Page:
Unsaturated alcohols such as the following are suitable for direct sulphurisation: allyl alcohol, butenol such as buten-1-ol-3, pentenols such as 3-methylbuten-3-ol-1, 3-methylbuten-2-ol-1 or 2-methylbuten-3-ol-2, hexenols, heptenols, octenols, nonenols, decenols, undecenols, dodecenols, tridecenols, tetradecenols, pentadecenols, hexadecenols, heptadecenols, octadecenols, nonadecenols, eicosenols, heneicosenols, docosenols, tricosenols, tetracosenols, pentacosenols, hexacosenols, etc. and particularly fatty alcohols such as laurystoleyl alcohol, palmitoleyl alcohol, oleyl alcohol, elaidyl alcohol, linolyl alcohol, linolenyl alcohol, elaeostearyl alcohol, arachidonyl alcohol, erucyl alcohol, clupanodonyl alcohol, castor oil, ricinoleic fatty acid and esters thereof, such as methyl, ethyl, propyl, butyl and glycol esters, and terpene alcohols.
Also suitable are the monoesters of unsaturated fatty acids with glycol, monoesters and diesters of unsaturated fatty acids with glycerol and trimethylolpropane and mono-, di- and triesters of pentaerythritol with unsaturated fatty acids. Suitable unsaturated fatty acids include acrylic acid, methacrylic acid, myristoleic acid, palmitoleic acid, oleic acid, elaidic acid, linoleic acid, elaeostearic acid, archidonic acid, erucic acid and clupanodonic acid, but particularly mixtures thereof obtained by lipolytic reactions such as rape oil fatty acid, soya fatty acid, linseed oil fatty acid, tallow fatty acid, sperm oil fatty acid, lard oil fatty acid, cottonseed oil fatty acid, etc. Among the esters, the following are preferred: mono-rape oil fatty acid glycol ester, monosoya bean oil fatty acid glycol ester, mono-soya bean oil fatty acid glyceric ester, glycerinedioleate, trimethylolpropane dioleate and pentaerythritol trioleate. Unsaturated ethers of polyhydric alcohols such as glycol, glycerol and trimethylolpropane are also suitable. Examples are the ethers obtained by reacting unsaturated alcohols with ethylene oxide, such as ethylene glycol monooleyl ether, diethylene glycol monooleyl ether, trimethylolpropane diallyl ether and glyceromonooleyl ether.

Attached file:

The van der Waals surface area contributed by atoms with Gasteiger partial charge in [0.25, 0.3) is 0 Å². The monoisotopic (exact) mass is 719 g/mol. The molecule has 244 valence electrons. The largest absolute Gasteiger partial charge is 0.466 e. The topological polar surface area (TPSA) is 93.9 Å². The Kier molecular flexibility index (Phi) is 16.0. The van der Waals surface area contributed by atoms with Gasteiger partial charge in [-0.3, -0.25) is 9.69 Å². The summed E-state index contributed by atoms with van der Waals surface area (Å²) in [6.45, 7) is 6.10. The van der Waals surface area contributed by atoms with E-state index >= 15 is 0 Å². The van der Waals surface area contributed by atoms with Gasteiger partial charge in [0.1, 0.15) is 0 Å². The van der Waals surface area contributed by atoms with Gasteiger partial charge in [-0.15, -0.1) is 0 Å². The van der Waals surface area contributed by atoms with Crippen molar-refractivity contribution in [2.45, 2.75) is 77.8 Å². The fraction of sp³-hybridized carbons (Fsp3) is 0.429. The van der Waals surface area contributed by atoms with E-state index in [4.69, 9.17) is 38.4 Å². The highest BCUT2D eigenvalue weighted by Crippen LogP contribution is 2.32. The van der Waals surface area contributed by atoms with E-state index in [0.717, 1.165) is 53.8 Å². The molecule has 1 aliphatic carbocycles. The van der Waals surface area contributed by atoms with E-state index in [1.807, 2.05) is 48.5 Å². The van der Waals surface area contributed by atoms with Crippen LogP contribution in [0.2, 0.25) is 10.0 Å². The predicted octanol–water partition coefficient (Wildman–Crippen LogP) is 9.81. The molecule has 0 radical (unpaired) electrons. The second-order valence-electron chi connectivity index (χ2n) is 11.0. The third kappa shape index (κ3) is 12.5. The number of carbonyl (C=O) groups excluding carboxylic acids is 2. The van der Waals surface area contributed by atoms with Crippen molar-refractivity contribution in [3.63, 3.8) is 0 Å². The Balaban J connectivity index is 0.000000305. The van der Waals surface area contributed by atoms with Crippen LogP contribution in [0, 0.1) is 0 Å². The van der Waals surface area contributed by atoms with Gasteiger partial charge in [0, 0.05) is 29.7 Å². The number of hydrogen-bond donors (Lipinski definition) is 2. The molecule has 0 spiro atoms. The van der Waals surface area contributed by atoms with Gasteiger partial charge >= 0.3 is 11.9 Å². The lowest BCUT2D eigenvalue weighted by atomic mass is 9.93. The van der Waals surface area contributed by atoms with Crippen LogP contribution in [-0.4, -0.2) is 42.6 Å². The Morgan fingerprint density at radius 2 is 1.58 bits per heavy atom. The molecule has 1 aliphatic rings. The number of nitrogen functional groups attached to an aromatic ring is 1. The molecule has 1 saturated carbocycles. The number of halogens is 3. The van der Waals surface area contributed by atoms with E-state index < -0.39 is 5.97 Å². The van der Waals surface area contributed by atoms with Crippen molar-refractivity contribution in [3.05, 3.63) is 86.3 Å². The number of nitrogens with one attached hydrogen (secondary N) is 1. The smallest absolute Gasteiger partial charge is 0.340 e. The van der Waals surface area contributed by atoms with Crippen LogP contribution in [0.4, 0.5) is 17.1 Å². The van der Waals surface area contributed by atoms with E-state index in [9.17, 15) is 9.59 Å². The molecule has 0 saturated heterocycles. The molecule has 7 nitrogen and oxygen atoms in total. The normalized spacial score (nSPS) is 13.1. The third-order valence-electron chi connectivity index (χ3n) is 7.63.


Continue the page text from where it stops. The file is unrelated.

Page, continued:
The above mentioned unsaturated alcohols and halogenated hydrocarbons as well as olefinic hydrocarbons are suitable for sulphurisation with sulphur chloride. The following are suitable olefinic hydrocarbons: propene, butene, isobutene, pentene, isopentenes, cyclopentene, hexene, isohexenes such as dipropylene, cyclohexene, heptene, isoheptenes, octene, isooctenes such as diisobutylene, nonene, isononenes such as tripropylene, decene, isodecenes, dodecene, isododecenes such as tetrapropylene and triisobutylene, tridecene, isotridecenes, tetradecene, isotetradecenes, pentadecene, isopentadecenes, such as pentapropylene, hexadecene, isohexadecenes such as tetraisobutylene, heptadecene, isoheptadecenes, octadecene, isooctadecenes such as hexapropylene, nonadecene, isononadecenes, eicosene, isoheicosenes such as pentaisobutylene, heneicosene, isoheneicosenes such as heptapropylene, docosene, isodocosenes, tricosene, isotricosenes, tetracosene, isotetracosenes such as octapropylene and hexaisobutylene, and styrene.